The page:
You may remember when St George’s Park opened back in 2012, nine years after its initial projected opening, that it was hailed as something to rival France’s Clairefontaine and Spain’s RFEF national training centre; facilities which had been at the centre of France and Spain’s respective international successes over the past 10-15 years. Beckenbauer (the German FA vice-president at the time), Dietrich Weise (the head of youth development in the German FA) and co. had a similar idea back in 1999, only they were forward thinking enough to realise that nothing should stop their project from going ahead. They believed that producing the talent that was good enough to challenge on the international stage was far more important than building a national stadium, which is one of the reasons why England’s national training complex’s development was postponed.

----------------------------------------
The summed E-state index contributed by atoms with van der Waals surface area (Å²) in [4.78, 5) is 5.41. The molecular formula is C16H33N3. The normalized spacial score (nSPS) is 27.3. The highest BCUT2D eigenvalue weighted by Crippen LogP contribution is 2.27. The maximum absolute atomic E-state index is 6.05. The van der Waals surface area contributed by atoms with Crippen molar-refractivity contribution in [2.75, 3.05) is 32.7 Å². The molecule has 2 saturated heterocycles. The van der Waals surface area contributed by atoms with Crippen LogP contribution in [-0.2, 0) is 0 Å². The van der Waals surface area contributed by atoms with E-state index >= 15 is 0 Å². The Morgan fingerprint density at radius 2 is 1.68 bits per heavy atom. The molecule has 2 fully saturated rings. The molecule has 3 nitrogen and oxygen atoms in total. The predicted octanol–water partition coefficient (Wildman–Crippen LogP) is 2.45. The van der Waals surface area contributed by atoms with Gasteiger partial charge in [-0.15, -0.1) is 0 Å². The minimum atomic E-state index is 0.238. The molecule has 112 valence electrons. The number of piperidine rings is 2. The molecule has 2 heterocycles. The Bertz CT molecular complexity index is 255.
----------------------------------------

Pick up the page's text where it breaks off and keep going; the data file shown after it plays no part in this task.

In essence, the German plan was twofold: they planned to build over 100 national talent centres across the country to help players in their early years get the kind of tactical and technical training that would serve them well in their professional careers; they also made it essential for each club in the top divisions of the country to build a football academy. Another benefit to them was that German citizenship laws were changing. The new laws were much more modern and allowed the likes of Mesut Ozil, Sami Khedira and some of the other non-German born players we see lighting up the national side today to become part of the German youth set-up. Everything just seemed to fall into place to allow this plan to work.